Britain goes two months without coal-fired power, marking remarkable transition away from the fuel
Share this post
Combustion Industry News Editor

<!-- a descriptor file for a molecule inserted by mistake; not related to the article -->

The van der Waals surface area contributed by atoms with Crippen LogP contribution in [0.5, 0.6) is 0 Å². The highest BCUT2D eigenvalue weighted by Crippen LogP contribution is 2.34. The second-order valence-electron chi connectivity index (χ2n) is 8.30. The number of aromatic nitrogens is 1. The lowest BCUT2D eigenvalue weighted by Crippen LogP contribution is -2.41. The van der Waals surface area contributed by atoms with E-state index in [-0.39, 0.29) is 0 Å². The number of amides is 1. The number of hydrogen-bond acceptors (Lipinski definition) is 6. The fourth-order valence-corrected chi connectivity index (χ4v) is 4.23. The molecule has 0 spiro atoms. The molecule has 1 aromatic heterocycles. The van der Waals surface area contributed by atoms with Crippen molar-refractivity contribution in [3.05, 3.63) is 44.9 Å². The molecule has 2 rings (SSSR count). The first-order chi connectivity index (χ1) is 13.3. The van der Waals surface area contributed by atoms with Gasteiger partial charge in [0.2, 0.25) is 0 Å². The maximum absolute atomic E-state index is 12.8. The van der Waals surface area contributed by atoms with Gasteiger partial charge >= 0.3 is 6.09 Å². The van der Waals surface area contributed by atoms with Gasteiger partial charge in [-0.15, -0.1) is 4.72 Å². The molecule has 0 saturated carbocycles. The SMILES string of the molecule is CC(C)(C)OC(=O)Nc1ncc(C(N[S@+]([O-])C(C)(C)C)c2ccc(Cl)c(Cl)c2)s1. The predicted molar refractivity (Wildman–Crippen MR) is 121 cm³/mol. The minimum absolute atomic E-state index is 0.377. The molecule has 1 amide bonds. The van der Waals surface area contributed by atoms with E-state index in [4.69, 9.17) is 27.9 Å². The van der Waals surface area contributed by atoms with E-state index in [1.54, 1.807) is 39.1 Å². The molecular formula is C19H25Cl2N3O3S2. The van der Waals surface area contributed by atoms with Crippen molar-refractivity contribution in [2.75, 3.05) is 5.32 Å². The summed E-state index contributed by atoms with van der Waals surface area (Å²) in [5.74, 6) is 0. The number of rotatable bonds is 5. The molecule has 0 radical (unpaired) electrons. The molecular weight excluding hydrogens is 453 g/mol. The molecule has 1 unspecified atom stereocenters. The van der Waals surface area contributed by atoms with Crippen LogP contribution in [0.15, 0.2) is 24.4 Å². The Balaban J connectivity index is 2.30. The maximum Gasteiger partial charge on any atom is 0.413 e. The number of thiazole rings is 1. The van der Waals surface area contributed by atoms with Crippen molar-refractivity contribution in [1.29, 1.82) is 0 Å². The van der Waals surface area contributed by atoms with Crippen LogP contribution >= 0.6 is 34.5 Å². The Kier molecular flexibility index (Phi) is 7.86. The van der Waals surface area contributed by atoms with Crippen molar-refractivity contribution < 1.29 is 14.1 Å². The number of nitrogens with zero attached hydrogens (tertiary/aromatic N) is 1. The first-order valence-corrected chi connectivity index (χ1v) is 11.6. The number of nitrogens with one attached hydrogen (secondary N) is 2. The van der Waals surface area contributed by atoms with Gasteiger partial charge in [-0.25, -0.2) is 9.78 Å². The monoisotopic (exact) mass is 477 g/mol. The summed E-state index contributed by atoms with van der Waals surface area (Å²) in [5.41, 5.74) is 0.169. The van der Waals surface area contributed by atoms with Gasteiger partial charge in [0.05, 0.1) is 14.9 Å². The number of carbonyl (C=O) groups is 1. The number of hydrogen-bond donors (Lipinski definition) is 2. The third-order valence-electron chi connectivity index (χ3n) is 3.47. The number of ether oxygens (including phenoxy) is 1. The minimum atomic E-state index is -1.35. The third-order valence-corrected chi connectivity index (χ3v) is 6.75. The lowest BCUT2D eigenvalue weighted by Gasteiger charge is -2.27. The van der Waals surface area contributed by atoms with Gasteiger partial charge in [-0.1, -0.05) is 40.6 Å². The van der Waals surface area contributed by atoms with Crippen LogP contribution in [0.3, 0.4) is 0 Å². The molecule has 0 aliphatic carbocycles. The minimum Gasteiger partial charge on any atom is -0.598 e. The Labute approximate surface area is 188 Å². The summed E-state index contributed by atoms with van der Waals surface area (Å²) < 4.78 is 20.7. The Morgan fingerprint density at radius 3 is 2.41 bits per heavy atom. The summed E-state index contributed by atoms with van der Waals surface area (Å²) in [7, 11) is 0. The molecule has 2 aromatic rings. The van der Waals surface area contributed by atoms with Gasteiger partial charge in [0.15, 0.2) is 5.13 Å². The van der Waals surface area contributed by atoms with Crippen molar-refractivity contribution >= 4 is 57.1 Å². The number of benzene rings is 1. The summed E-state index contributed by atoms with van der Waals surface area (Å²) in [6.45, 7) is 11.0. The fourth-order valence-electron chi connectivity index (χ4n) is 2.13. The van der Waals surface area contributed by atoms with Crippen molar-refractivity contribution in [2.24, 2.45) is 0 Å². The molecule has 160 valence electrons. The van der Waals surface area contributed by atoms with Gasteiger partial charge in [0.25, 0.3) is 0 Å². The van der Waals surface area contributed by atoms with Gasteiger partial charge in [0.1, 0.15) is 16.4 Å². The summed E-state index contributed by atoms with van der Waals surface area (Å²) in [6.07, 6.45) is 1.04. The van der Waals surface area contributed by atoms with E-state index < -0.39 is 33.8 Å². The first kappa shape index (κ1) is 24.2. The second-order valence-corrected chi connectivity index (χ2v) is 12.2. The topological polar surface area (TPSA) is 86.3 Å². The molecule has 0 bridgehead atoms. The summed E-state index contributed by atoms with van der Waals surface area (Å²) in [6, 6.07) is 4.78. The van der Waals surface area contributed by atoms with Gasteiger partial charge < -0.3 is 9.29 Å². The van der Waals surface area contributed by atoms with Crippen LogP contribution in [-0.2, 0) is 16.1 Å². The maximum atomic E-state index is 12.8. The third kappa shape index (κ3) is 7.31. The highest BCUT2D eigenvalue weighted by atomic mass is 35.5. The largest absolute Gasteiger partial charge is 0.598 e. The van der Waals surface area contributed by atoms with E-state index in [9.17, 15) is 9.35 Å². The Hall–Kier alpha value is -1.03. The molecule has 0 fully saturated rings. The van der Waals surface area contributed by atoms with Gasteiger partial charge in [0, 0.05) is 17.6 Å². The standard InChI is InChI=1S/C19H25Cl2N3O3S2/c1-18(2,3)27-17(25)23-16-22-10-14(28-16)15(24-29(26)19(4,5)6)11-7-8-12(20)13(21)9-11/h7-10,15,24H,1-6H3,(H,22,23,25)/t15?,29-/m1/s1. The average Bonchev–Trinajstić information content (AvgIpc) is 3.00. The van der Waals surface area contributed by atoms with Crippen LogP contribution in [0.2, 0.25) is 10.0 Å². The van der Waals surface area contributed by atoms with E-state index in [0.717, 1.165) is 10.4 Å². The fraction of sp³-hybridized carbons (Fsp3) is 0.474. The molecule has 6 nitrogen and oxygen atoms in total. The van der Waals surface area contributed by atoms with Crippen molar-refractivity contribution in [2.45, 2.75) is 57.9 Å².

The BBC has reported on how Britain has not generated any power from coal firing for two months, a first since the beginning of the industrial revolution, beating the previous record of 18 days, 6 hours and 10 minutes, set in June 2019. A number of factors have contributed – lower electricity demand during COVID-19-induced restrictions, additional renewable power generation capacity being available, and weather conducive to generating power from renewables. As the article notes, the period without coal is reflective of the huge change that has occurred to Britain’s power sector over the last decade – around 40% of the area’s power came from coal just 10 years ago, and just 3% from wind and solar. Over the past decade, wind and solar have expanded hugely, particularly wind, with the UK now having the biggest offshore wind industry in the world, while Drax, previously the largest consumer of coal in the UK, has shifted to firing wood pellets. This year, 37% of electricity has been generated from renewable resources, 35% from fossil fuels, 18% from nuclear, and the remaining ~10% has been imported, raising the prospect that renewables will for the first time this year be the largest source of electricity.